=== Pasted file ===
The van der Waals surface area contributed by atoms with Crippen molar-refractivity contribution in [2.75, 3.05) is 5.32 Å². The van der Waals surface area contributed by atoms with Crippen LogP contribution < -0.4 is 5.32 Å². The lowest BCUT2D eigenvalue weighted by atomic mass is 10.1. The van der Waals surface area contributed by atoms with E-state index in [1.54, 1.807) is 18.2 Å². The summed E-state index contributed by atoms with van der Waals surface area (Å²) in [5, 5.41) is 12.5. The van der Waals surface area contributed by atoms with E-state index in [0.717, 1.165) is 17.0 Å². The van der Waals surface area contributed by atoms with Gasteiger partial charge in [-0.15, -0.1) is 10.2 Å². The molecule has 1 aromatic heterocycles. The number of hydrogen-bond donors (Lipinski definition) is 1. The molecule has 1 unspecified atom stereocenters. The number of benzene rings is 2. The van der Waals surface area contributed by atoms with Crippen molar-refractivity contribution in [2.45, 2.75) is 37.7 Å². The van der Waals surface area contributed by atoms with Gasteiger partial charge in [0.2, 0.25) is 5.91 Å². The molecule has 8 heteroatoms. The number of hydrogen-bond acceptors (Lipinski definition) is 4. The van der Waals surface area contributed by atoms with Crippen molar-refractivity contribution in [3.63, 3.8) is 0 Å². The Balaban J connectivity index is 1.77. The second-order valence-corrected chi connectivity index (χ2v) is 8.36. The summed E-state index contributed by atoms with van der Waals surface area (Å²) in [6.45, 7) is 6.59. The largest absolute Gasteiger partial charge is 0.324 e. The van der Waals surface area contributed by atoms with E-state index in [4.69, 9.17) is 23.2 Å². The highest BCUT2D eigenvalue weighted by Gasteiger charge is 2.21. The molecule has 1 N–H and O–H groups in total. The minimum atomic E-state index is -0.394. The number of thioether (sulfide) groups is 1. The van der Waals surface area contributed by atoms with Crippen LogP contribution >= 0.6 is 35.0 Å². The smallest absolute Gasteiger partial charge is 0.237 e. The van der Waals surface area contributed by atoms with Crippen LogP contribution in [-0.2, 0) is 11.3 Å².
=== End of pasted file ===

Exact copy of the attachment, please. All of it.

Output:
The van der Waals surface area contributed by atoms with Crippen molar-refractivity contribution in [2.75, 3.05) is 5.32 Å². The van der Waals surface area contributed by atoms with Crippen LogP contribution < -0.4 is 5.32 Å². The lowest BCUT2D eigenvalue weighted by atomic mass is 10.1. The van der Waals surface area contributed by atoms with E-state index in [1.54, 1.807) is 18.2 Å². The summed E-state index contributed by atoms with van der Waals surface area (Å²) in [5, 5.41) is 12.5. The van der Waals surface area contributed by atoms with E-state index in [0.717, 1.165) is 17.0 Å². The van der Waals surface area contributed by atoms with Gasteiger partial charge in [-0.15, -0.1) is 10.2 Å². The molecule has 1 aromatic heterocycles. The number of hydrogen-bond donors (Lipinski definition) is 1. The molecule has 1 unspecified atom stereocenters. The number of benzene rings is 2. The van der Waals surface area contributed by atoms with Crippen molar-refractivity contribution in [2.45, 2.75) is 37.7 Å². The van der Waals surface area contributed by atoms with Gasteiger partial charge in [0.2, 0.25) is 5.91 Å². The molecule has 8 heteroatoms. The number of hydrogen-bond acceptors (Lipinski definition) is 4. The van der Waals surface area contributed by atoms with Crippen molar-refractivity contribution in [3.63, 3.8) is 0 Å². The Balaban J connectivity index is 1.77. The second-order valence-corrected chi connectivity index (χ2v) is 8.36. The summed E-state index contributed by atoms with van der Waals surface area (Å²) in [6.45, 7) is 6.59. The largest absolute Gasteiger partial charge is 0.324 e. The van der Waals surface area contributed by atoms with E-state index in [4.69, 9.17) is 23.2 Å². The highest BCUT2D eigenvalue weighted by Gasteiger charge is 2.21. The molecule has 1 N–H and O–H groups in total. The minimum atomic E-state index is -0.394. The number of thioether (sulfide) groups is 1. The van der Waals surface area contributed by atoms with Crippen LogP contribution >= 0.6 is 35.0 Å². The smallest absolute Gasteiger partial charge is 0.237 e. The van der Waals surface area contributed by atoms with Crippen LogP contribution in [-0.2, 0) is 11.3 Å².